Russia's Olympic Investment Pays Off

The IOC's choice of Sochi for Winter 2014 shows that it took Putin's promise of moneyand snowseriously. And it may help Russia's rebirth as a global power

The Olympics have always been about much more than sports. They're also, of course, about politics and big business. The choice of Sochi, Russia, for the 2014 Winter Games is powerful reminder of that. Awash in oil and gas revenue, the government put $15 billion on the table to build ski resorts and new sports facilities and to improve infrastructure around the Black Sea coastal city tucked at the foot of the Caucasus Mountains. Much of that construction has already begun.

To top it off, on July 4 in Guatemala City where the winner was announced, President Vladimir Putin guaranteed that there would be ample snow in Sochi come 2014, and that the nation would be in fine shape to put on a good show. "This isn't just a recognition of Russia's merits in the area of sport," he said. "Without doubt, it's also an assessment of our country. It's a recognition of its growing possibilities, particularly in the area of the economy and solving social problems."

Sochi narrowly won the honor to host the Olympics with 51 votes, vs. 47 for Pyeongchang, South Korea, which had been viewed as the frontrunner. Salzburg, Austria, which has prepared to host the Olympics for more than a decade and lost out twice to rival cities, was eliminated in an earlier round of voting that day.

Calling in Some Favors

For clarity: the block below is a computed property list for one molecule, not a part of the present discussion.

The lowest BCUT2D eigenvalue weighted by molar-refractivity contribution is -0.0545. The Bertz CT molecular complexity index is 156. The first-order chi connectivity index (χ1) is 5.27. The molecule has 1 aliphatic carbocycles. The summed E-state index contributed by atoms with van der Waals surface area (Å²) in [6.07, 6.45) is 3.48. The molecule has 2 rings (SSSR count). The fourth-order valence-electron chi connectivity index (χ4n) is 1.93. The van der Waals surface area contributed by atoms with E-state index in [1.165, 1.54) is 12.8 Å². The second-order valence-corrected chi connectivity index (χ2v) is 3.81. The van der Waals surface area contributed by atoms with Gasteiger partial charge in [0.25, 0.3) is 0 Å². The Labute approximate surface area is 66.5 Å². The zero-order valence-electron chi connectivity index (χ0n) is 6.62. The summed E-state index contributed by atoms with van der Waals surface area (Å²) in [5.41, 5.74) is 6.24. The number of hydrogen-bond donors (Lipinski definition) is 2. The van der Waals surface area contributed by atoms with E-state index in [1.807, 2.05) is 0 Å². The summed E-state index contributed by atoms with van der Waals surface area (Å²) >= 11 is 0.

Analysts at Alfa Bank in Moscow expect that the Games will pump $15 billion into the economy and ease investors' fears over difficult relations between Russia and the West. "This is one of the most important days in Russia's history," gushed Dmitry Chernyshenko, chief executive officer of the Sochi 2014 campaign.

Even regular Russians were over the top with their enthusiasm and excitement. "We'll attract a lot of tourists and earn money," exclaimed 31-year-old Maxim Bobkin, interviewed on the street in Moscow. Added 28-year-old Maxim Kiselyov: "It's wonderful. We'll go, we'll watch, we'll support our people."

How did Putin pull it off? "What's happening is typical of the way Russia works," said Rory MacFarquhar, an economist with Goldman Sachs (GS) in Moscow. "Putin basically called up a bunch of the very wealthy oligarchs—the people who did well through the privatization process during the 1990s and suddenly found themselves billionaires—and said: 'Time to give a little back.'"

While private investors are donating some $5 billion of the $12 billion already committed to the project, the remainder is coming from public funds. Among the private entities coughing up big bucks are some of Russia's largest corporations, including investment vehicle Basic Element and energy giant Gazprom, which is putting $375 million into developing a ski resort.

Key Step on Global Stage

The Sochi bid is seen as a legacy project for Putin, who is known to vacation there. Although he's scheduled to step down before the Games begin, he could remain involved in the Sochi 2014 project in some capacity. That would keep him in the public eye should he want to run again for President in 2012.

Moscow hosted the Summer Games in 1980 during the Soviet era, but they were boycotted by the U.S. as a protest of the Soviet invasion of Afghanistan. Now proud Russians see Sochi as a key step to a new global role. "The victory has political significance," said the speaker of Russia's Parliament, Boris Gryzlov. "It confirms that the world isn't unipolar. There are forces which support Russia. Obviously our country will again become a world leader."

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